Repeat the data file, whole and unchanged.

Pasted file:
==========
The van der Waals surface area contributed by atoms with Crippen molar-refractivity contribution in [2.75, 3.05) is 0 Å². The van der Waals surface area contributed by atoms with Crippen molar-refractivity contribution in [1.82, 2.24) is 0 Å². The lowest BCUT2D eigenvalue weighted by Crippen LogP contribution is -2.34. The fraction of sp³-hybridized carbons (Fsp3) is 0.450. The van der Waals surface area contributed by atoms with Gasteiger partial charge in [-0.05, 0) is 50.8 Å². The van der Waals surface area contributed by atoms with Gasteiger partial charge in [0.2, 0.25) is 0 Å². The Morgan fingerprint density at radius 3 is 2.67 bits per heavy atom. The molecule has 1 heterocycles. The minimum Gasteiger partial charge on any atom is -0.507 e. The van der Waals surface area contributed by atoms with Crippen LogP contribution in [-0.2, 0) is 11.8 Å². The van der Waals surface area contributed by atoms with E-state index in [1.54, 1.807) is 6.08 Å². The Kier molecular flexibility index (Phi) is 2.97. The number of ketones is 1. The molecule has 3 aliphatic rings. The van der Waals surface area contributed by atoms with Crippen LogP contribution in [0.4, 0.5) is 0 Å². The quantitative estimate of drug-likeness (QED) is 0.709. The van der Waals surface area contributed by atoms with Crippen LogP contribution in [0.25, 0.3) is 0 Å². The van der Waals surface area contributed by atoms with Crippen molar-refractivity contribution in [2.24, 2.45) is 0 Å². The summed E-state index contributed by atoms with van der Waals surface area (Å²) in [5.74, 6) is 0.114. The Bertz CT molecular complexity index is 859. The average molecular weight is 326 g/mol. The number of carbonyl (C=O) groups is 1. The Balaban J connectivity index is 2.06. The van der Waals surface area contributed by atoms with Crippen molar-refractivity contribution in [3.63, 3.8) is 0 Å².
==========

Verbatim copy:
The van der Waals surface area contributed by atoms with Crippen molar-refractivity contribution in [2.75, 3.05) is 0 Å². The van der Waals surface area contributed by atoms with Crippen molar-refractivity contribution in [1.82, 2.24) is 0 Å². The lowest BCUT2D eigenvalue weighted by Crippen LogP contribution is -2.34. The fraction of sp³-hybridized carbons (Fsp3) is 0.450. The van der Waals surface area contributed by atoms with Gasteiger partial charge in [-0.05, 0) is 50.8 Å². The van der Waals surface area contributed by atoms with Gasteiger partial charge in [0.2, 0.25) is 0 Å². The Morgan fingerprint density at radius 3 is 2.67 bits per heavy atom. The molecule has 1 heterocycles. The minimum Gasteiger partial charge on any atom is -0.507 e. The van der Waals surface area contributed by atoms with Crippen LogP contribution in [-0.2, 0) is 11.8 Å². The van der Waals surface area contributed by atoms with E-state index in [1.54, 1.807) is 6.08 Å². The Kier molecular flexibility index (Phi) is 2.97. The number of ketones is 1. The molecule has 3 aliphatic rings. The van der Waals surface area contributed by atoms with Crippen LogP contribution in [0.4, 0.5) is 0 Å². The quantitative estimate of drug-likeness (QED) is 0.709. The van der Waals surface area contributed by atoms with Crippen LogP contribution in [0.25, 0.3) is 0 Å². The van der Waals surface area contributed by atoms with Crippen molar-refractivity contribution in [2.24, 2.45) is 0 Å². The summed E-state index contributed by atoms with van der Waals surface area (Å²) in [5.74, 6) is 0.114. The Bertz CT molecular complexity index is 859. The average molecular weight is 326 g/mol. The number of carbonyl (C=O) groups is 1. The Balaban J connectivity index is 2.06. The van der Waals surface area contributed by atoms with Crippen molar-refractivity contribution in [3.63, 3.8) is 0 Å².